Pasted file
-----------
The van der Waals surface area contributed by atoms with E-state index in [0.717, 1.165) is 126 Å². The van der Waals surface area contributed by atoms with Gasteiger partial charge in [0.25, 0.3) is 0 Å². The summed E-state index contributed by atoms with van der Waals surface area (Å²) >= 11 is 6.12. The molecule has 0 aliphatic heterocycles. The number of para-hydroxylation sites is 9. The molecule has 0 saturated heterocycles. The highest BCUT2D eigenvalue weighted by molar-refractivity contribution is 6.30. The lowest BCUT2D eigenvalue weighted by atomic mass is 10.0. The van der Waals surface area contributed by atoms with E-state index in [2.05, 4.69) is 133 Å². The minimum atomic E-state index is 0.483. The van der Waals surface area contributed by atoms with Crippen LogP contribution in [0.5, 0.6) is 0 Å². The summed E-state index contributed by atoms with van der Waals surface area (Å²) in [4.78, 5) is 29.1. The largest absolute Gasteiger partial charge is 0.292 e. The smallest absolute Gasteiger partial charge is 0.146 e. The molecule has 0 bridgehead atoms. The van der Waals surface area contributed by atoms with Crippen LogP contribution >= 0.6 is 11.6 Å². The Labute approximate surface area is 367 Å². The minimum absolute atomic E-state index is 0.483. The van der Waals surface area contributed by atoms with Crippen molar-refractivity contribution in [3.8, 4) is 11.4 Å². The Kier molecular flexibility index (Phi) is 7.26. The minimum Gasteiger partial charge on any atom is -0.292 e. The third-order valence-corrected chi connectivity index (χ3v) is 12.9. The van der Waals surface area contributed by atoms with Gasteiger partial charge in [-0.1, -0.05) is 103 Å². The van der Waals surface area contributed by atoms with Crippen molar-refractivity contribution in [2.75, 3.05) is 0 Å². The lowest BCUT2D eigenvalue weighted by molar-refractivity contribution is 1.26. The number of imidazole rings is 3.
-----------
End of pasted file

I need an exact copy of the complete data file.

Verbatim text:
The van der Waals surface area contributed by atoms with E-state index in [0.717, 1.165) is 126 Å². The van der Waals surface area contributed by atoms with Gasteiger partial charge in [0.25, 0.3) is 0 Å². The summed E-state index contributed by atoms with van der Waals surface area (Å²) >= 11 is 6.12. The molecule has 0 aliphatic heterocycles. The number of para-hydroxylation sites is 9. The molecule has 0 saturated heterocycles. The highest BCUT2D eigenvalue weighted by molar-refractivity contribution is 6.30. The lowest BCUT2D eigenvalue weighted by atomic mass is 10.0. The van der Waals surface area contributed by atoms with E-state index in [2.05, 4.69) is 133 Å². The minimum atomic E-state index is 0.483. The van der Waals surface area contributed by atoms with Crippen LogP contribution in [0.5, 0.6) is 0 Å². The summed E-state index contributed by atoms with van der Waals surface area (Å²) in [4.78, 5) is 29.1. The largest absolute Gasteiger partial charge is 0.292 e. The smallest absolute Gasteiger partial charge is 0.146 e. The molecule has 0 bridgehead atoms. The van der Waals surface area contributed by atoms with Crippen LogP contribution >= 0.6 is 11.6 Å². The Labute approximate surface area is 367 Å². The minimum absolute atomic E-state index is 0.483. The van der Waals surface area contributed by atoms with Crippen molar-refractivity contribution in [3.8, 4) is 11.4 Å². The Kier molecular flexibility index (Phi) is 7.26. The minimum Gasteiger partial charge on any atom is -0.292 e. The third-order valence-corrected chi connectivity index (χ3v) is 12.9. The van der Waals surface area contributed by atoms with Gasteiger partial charge in [-0.1, -0.05) is 103 Å². The van der Waals surface area contributed by atoms with Crippen molar-refractivity contribution in [2.75, 3.05) is 0 Å². The lowest BCUT2D eigenvalue weighted by molar-refractivity contribution is 1.26. The number of imidazole rings is 3.